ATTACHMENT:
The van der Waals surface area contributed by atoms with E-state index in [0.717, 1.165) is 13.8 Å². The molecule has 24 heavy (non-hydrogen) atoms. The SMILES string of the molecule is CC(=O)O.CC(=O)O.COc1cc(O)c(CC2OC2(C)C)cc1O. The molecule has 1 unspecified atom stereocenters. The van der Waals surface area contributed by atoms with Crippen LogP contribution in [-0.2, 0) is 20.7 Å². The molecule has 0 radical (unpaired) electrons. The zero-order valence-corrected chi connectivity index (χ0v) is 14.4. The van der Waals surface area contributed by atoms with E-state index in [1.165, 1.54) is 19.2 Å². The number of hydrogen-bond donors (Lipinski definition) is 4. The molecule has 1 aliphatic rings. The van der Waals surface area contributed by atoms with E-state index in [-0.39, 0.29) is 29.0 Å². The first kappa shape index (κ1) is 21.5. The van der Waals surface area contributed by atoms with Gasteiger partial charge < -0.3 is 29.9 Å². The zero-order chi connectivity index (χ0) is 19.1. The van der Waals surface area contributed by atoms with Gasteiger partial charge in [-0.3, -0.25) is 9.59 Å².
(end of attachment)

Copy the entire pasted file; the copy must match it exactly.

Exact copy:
The van der Waals surface area contributed by atoms with E-state index in [0.717, 1.165) is 13.8 Å². The molecule has 24 heavy (non-hydrogen) atoms. The SMILES string of the molecule is CC(=O)O.CC(=O)O.COc1cc(O)c(CC2OC2(C)C)cc1O. The molecule has 1 unspecified atom stereocenters. The van der Waals surface area contributed by atoms with Crippen LogP contribution in [-0.2, 0) is 20.7 Å². The molecule has 0 radical (unpaired) electrons. The zero-order valence-corrected chi connectivity index (χ0v) is 14.4. The van der Waals surface area contributed by atoms with E-state index in [1.165, 1.54) is 19.2 Å². The number of hydrogen-bond donors (Lipinski definition) is 4. The molecule has 1 aliphatic rings. The van der Waals surface area contributed by atoms with E-state index in [-0.39, 0.29) is 29.0 Å². The first kappa shape index (κ1) is 21.5. The van der Waals surface area contributed by atoms with Gasteiger partial charge < -0.3 is 29.9 Å². The zero-order chi connectivity index (χ0) is 19.1. The van der Waals surface area contributed by atoms with Gasteiger partial charge in [-0.3, -0.25) is 9.59 Å².